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  19. May 11, 2017 at 9:57 AM
    #19
    jbrandt

    jbrandt New Member

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    I'm not sure I'd put the showoffroaders within the "offroad" community. More like they're in line at the club, but not on the bouncer's list.

    :crapstorm:
     
  20. May 11, 2017 at 11:05 AM
    #20
    fajitas21

    fajitas21 New Member

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    Haha true.
     
  21. May 11, 2017 at 11:17 AM
    #21
    OvrlandNoob

    OvrlandNoob New Member

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    Got similar looks from Jeeps on the train and just continued on while they turned around and went down the trail.
     
  22. May 11, 2017 at 12:01 PM
    #22
    jbrandt

    jbrandt New Member

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    Just shows you can't buy skills.

    Heck even my old 86 4Runner with Nissan leafs, 32" m/t's, and open diffs made it into some pretty hairy spots, only to have to pull out some guy with $10k+ in suspension/drivetrain mods.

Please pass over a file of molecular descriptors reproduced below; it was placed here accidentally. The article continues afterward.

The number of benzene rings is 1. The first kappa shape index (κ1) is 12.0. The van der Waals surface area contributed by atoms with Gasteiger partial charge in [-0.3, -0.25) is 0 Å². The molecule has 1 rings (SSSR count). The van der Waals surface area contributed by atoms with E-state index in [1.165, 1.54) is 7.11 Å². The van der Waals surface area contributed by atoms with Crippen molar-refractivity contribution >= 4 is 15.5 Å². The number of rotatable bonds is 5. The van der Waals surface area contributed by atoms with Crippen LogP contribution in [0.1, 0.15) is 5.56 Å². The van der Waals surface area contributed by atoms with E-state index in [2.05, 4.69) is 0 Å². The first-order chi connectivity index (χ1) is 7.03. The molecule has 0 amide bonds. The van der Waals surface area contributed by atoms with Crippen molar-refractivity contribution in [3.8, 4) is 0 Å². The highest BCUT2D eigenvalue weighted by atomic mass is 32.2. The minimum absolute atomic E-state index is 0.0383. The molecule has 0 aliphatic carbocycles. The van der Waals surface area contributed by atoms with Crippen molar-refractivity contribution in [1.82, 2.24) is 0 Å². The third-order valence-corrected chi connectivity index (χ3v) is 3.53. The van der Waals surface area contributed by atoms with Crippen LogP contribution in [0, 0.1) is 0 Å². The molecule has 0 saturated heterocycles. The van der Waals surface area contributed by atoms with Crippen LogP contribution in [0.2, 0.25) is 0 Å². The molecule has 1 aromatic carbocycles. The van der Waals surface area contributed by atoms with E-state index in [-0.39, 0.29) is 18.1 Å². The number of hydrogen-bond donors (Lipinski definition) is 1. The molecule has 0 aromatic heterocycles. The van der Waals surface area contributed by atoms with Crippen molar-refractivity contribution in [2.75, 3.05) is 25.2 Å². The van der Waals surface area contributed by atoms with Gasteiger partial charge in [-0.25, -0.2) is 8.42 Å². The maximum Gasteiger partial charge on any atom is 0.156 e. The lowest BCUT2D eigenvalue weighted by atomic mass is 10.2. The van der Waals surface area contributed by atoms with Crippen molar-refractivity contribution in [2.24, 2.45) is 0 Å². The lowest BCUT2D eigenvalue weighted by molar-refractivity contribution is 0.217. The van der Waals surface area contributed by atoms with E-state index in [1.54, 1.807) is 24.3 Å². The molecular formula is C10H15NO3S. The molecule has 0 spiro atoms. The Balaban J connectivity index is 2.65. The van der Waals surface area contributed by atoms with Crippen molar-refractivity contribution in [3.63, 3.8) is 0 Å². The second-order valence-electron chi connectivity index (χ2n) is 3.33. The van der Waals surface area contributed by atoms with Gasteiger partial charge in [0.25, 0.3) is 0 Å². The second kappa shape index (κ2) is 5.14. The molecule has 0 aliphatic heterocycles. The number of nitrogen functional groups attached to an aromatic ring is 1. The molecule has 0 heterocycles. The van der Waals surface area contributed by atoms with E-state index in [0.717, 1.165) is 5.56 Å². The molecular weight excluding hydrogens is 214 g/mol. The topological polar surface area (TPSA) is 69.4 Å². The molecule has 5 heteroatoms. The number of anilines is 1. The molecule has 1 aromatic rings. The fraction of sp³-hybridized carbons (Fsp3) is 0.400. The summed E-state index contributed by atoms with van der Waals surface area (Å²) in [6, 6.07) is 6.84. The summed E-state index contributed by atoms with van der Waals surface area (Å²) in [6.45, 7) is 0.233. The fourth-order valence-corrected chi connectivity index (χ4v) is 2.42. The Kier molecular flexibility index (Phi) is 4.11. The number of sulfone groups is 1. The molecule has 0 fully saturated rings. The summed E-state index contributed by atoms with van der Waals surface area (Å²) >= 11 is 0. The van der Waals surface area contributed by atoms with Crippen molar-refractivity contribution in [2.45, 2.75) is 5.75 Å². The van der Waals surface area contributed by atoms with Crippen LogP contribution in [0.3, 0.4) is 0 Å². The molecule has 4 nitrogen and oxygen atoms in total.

If fact, IMO, it's pretty dangerous when you throw that much money into a rig (any rig), it gives the owner the (false) sense of security and they think because they have a giant rig, they can hit a double black diamond. Just search youtube for videos for why that's not a good idea.

    Start stock. Just drive it. Start on the forest roads, and work your way up and mod as you either break stuff or reach the limit of your equipment.